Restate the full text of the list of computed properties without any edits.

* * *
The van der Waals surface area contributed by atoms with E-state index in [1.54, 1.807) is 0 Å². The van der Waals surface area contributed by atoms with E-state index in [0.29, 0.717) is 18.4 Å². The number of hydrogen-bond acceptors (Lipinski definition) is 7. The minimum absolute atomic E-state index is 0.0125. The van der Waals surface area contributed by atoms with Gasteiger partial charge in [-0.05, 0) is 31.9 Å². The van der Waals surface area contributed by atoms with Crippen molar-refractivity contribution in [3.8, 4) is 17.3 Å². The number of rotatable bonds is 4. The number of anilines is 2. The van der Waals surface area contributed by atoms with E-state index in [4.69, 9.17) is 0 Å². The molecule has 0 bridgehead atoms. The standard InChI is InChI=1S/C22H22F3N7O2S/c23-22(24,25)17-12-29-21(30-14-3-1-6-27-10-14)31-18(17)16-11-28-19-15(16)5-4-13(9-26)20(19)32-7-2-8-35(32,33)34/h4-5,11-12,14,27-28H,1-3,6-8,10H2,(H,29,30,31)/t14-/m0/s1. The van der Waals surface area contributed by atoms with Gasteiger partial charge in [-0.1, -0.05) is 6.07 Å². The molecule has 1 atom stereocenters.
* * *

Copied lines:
The van der Waals surface area contributed by atoms with E-state index in [1.54, 1.807) is 0 Å². The van der Waals surface area contributed by atoms with E-state index in [0.29, 0.717) is 18.4 Å². The number of hydrogen-bond acceptors (Lipinski definition) is 7. The minimum absolute atomic E-state index is 0.0125. The van der Waals surface area contributed by atoms with Gasteiger partial charge in [-0.05, 0) is 31.9 Å². The van der Waals surface area contributed by atoms with Crippen molar-refractivity contribution in [3.8, 4) is 17.3 Å². The number of rotatable bonds is 4. The number of anilines is 2. The van der Waals surface area contributed by atoms with E-state index in [4.69, 9.17) is 0 Å². The molecule has 0 bridgehead atoms. The standard InChI is InChI=1S/C22H22F3N7O2S/c23-22(24,25)17-12-29-21(30-14-3-1-6-27-10-14)31-18(17)16-11-28-19-15(16)5-4-13(9-26)20(19)32-7-2-8-35(32,33)34/h4-5,11-12,14,27-28H,1-3,6-8,10H2,(H,29,30,31)/t14-/m0/s1. The van der Waals surface area contributed by atoms with Gasteiger partial charge in [-0.1, -0.05) is 6.07 Å². The molecule has 1 atom stereocenters.